12.20.2009 New York Times Digest

1. “The Flight Before Christmas”

“Holiday travel is never fun, and this year may even be worse.”

2. “At 94, She’s the Hot New Thing in Painting”

“After six decades of very private painting, Ms. Herrera sold her first artwork five years ago, at 89. Now, at a small ceremony in her honor, she was basking in the realization that her career had finally, undeniably, taken off.”

3. “Bowing to Body Clocks, NBA Teams Sleep In”

“The typical night game ends at about 10 p.m. By the time players shower, dress and speak with the news media, it is close to 11 p.m. They are usually famished, so everyone eats a late dinner. Even the most conservative players — those who do not frequent nightclubs — will not get to sleep until at least 2 a.m. If the team is traveling, players may not reach their hotel until 3 a.m. For a shoot-around or practice that starts at 10 a.m., players have to arrive as early as 9 a.m. to lift weights, receive treatment or be taped.”

4. “Amid Studio Product, Independents’ Resilience”

“The major studios have long been in the business of serving sludge to the world, but now the reek often spreads around the globe simultaneously with massive coordinated openings.”

5. “Long Shadows of an Economy and a War”

“Until forced to do otherwise, we would rather pruriently rubber-neck Tiger Woods’s misadventures than to confront real human tragedy. To this critic, truthfulness in films, no matter how painful, is preferable to sugar-coated reality paraded as art.”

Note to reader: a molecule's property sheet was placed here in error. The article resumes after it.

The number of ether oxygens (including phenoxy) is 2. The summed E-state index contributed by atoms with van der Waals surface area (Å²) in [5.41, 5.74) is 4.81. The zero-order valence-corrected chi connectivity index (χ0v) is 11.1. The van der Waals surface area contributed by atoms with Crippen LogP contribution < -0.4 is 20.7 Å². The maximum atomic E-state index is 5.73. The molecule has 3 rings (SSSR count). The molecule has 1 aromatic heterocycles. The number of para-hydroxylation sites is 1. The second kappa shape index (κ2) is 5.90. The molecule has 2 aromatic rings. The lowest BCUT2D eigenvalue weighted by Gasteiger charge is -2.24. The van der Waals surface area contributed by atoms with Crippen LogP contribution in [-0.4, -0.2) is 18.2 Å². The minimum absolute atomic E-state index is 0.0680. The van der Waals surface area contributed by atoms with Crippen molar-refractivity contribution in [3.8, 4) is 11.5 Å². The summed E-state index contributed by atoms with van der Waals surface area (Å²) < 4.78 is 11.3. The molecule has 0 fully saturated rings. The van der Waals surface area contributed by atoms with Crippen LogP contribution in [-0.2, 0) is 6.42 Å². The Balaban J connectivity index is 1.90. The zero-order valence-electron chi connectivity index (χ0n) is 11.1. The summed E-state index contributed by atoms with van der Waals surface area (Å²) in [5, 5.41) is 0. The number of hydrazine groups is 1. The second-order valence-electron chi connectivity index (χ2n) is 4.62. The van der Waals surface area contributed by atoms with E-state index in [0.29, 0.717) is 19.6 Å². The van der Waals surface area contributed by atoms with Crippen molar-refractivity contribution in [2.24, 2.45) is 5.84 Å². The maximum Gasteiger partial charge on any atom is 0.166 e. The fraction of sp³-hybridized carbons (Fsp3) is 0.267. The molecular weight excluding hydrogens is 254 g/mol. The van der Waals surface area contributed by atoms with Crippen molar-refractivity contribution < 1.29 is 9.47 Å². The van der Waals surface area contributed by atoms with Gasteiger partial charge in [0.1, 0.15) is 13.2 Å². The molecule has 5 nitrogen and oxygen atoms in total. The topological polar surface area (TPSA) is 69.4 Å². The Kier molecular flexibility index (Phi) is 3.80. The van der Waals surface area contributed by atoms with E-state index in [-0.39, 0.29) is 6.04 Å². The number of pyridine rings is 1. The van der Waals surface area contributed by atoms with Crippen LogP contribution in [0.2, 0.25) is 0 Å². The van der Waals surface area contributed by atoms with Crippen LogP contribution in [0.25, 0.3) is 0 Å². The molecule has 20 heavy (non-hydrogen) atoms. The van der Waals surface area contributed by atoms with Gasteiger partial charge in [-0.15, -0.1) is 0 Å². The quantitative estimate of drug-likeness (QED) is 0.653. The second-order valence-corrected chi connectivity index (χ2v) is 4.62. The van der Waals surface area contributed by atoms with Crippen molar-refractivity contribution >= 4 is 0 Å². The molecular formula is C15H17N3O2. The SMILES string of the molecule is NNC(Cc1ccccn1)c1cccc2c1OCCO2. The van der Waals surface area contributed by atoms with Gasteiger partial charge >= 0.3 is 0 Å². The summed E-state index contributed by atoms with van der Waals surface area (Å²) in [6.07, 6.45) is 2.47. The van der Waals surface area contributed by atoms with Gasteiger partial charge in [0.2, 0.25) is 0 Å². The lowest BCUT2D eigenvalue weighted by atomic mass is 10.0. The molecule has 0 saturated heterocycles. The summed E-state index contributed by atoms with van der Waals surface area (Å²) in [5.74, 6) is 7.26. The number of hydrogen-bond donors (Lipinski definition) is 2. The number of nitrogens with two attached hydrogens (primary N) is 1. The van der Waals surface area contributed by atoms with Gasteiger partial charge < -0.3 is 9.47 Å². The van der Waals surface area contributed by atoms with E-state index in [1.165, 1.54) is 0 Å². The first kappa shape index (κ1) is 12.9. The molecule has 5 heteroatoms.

6. “Homes Are Where You Find Them”

“When times are hard, people go to the movies to escape. Like most truisms, this sturdy kernel of Hollywood ideology turns out, on closer examination, not to be entirely true. The urge to escape is powerful, but it also has a way of subverting itself. We may flee to the multiplex or the Netflix queue hoping to escape troubles at home or out there in the world, but those troubles have a habit of following us on our adventures, popping up in our fantasies and haunting our bedtime stories.”

7. “Steal These Books”

“I asked Steve Bercu, BookPeople’s owner, what the most frequently stolen title was. ‘The Bible,’ he said, without pausing.”

8. “Stuffed”

“In a sense, the show can be read as a metaphor for an entire culture that has lost perspective on the relative importance of things and desperately needs help.”

9. “Art House”

“When I was younger, I was curious and amazed by Wilt Chamberlain’s bed that was covered in arctic wolf pelts. I figured if I could understand that combo of love, slaughter and fur, I’d know something.”

10. “Can Anybody Make a Movie for Women?”

“Part and parcel of that uniqueness is Meyers’s focus on making films that both feature and speak to middle-aged women, a demographic that studios traditionally ignore for fear of not bringing in the all-important opening-weekend numbers by which a movie’s position is assessed and its future success seemingly foretold. The simple truth is that any movie that is not aimed at 15-year-old boys, who come out in droves on Friday night for movies like Transformers, is seen as something of a risk. Movies like It’s Complicated unfold at the box office in a different pattern than movies that are skewed younger; their success is based more on long-range playability and word of mouth than on instant impact. Still, in a movie culture consumed by youth and its trappings — vampires, werewolves, stoners and superheroes — Meyers’s decision to pay attention to a part of the population that is often construed (and often construes itself) to be invisible stands out in bold relief. The fact that this decision has proved to be commercially shrewd says something about her instincts as a moviemaker but also says something about a previously unsatisfied hunger, composed of two parts daydream and one part hope, that is finally being addressed.”

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